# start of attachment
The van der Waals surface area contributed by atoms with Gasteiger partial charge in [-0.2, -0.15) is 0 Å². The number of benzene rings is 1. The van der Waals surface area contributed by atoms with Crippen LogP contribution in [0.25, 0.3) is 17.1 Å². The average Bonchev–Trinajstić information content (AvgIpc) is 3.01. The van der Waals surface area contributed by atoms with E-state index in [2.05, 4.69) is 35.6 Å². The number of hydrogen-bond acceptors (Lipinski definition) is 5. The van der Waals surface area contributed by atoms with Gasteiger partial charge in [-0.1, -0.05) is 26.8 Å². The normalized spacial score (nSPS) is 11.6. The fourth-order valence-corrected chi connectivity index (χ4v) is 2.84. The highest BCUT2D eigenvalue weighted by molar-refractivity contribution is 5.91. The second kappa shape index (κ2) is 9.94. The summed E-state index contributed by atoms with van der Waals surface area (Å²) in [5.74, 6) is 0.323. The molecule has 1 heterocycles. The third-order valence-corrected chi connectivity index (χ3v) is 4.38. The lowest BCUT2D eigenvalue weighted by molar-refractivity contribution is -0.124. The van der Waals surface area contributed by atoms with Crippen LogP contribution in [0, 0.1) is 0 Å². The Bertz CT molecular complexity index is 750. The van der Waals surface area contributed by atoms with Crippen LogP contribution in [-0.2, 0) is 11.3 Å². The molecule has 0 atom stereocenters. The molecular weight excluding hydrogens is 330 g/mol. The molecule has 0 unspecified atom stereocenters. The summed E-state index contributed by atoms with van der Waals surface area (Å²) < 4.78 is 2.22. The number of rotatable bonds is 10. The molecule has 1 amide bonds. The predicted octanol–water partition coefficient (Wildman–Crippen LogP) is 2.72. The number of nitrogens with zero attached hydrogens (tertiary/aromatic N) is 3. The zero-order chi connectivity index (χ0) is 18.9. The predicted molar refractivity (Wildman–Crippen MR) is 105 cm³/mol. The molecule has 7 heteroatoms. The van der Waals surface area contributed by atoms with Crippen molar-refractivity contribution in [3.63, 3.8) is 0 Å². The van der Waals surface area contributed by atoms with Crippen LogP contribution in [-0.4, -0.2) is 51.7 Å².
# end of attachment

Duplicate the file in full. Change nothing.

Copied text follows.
The van der Waals surface area contributed by atoms with Gasteiger partial charge in [-0.2, -0.15) is 0 Å². The number of benzene rings is 1. The van der Waals surface area contributed by atoms with Crippen LogP contribution in [0.25, 0.3) is 17.1 Å². The average Bonchev–Trinajstić information content (AvgIpc) is 3.01. The van der Waals surface area contributed by atoms with E-state index in [2.05, 4.69) is 35.6 Å². The number of hydrogen-bond acceptors (Lipinski definition) is 5. The van der Waals surface area contributed by atoms with Gasteiger partial charge in [-0.1, -0.05) is 26.8 Å². The normalized spacial score (nSPS) is 11.6. The fourth-order valence-corrected chi connectivity index (χ4v) is 2.84. The highest BCUT2D eigenvalue weighted by molar-refractivity contribution is 5.91. The second kappa shape index (κ2) is 9.94. The summed E-state index contributed by atoms with van der Waals surface area (Å²) in [5.74, 6) is 0.323. The molecule has 1 heterocycles. The third-order valence-corrected chi connectivity index (χ3v) is 4.38. The lowest BCUT2D eigenvalue weighted by molar-refractivity contribution is -0.124. The van der Waals surface area contributed by atoms with Crippen LogP contribution in [0, 0.1) is 0 Å². The Bertz CT molecular complexity index is 750. The van der Waals surface area contributed by atoms with Crippen LogP contribution in [-0.2, 0) is 11.3 Å². The molecule has 0 atom stereocenters. The molecular weight excluding hydrogens is 330 g/mol. The molecule has 0 unspecified atom stereocenters. The summed E-state index contributed by atoms with van der Waals surface area (Å²) < 4.78 is 2.22. The number of rotatable bonds is 10. The molecule has 1 amide bonds. The predicted octanol–water partition coefficient (Wildman–Crippen LogP) is 2.72. The number of nitrogens with zero attached hydrogens (tertiary/aromatic N) is 3. The zero-order chi connectivity index (χ0) is 18.9. The predicted molar refractivity (Wildman–Crippen MR) is 105 cm³/mol. The molecule has 7 heteroatoms. The van der Waals surface area contributed by atoms with Crippen molar-refractivity contribution in [3.63, 3.8) is 0 Å². The van der Waals surface area contributed by atoms with Crippen LogP contribution in [-0.4, -0.2) is 51.7 Å².